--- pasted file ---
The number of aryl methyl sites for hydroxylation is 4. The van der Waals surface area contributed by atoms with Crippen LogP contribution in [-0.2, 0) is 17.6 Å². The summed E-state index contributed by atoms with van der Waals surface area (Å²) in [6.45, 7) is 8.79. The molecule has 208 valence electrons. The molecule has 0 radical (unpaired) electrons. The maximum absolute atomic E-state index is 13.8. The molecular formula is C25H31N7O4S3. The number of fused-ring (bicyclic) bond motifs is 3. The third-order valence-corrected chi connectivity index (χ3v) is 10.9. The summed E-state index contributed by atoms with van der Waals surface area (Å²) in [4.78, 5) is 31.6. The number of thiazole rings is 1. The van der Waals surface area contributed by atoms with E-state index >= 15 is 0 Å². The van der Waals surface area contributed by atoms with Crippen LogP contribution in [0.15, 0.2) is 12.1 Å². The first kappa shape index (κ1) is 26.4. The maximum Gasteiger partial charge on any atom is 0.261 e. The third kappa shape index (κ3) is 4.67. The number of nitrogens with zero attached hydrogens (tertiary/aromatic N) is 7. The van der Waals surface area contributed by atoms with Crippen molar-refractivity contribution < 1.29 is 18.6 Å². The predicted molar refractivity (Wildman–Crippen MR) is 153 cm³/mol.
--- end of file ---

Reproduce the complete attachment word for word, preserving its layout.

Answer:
The number of aryl methyl sites for hydroxylation is 4. The van der Waals surface area contributed by atoms with Crippen LogP contribution in [-0.2, 0) is 17.6 Å². The summed E-state index contributed by atoms with van der Waals surface area (Å²) in [6.45, 7) is 8.79. The molecule has 208 valence electrons. The molecule has 0 radical (unpaired) electrons. The maximum absolute atomic E-state index is 13.8. The molecular formula is C25H31N7O4S3. The number of fused-ring (bicyclic) bond motifs is 3. The third-order valence-corrected chi connectivity index (χ3v) is 10.9. The summed E-state index contributed by atoms with van der Waals surface area (Å²) in [4.78, 5) is 31.6. The number of thiazole rings is 1. The van der Waals surface area contributed by atoms with E-state index >= 15 is 0 Å². The van der Waals surface area contributed by atoms with Crippen LogP contribution in [0.15, 0.2) is 12.1 Å². The first kappa shape index (κ1) is 26.4. The maximum Gasteiger partial charge on any atom is 0.261 e. The third kappa shape index (κ3) is 4.67. The number of nitrogens with zero attached hydrogens (tertiary/aromatic N) is 7. The van der Waals surface area contributed by atoms with Crippen molar-refractivity contribution < 1.29 is 18.6 Å². The predicted molar refractivity (Wildman–Crippen MR) is 153 cm³/mol.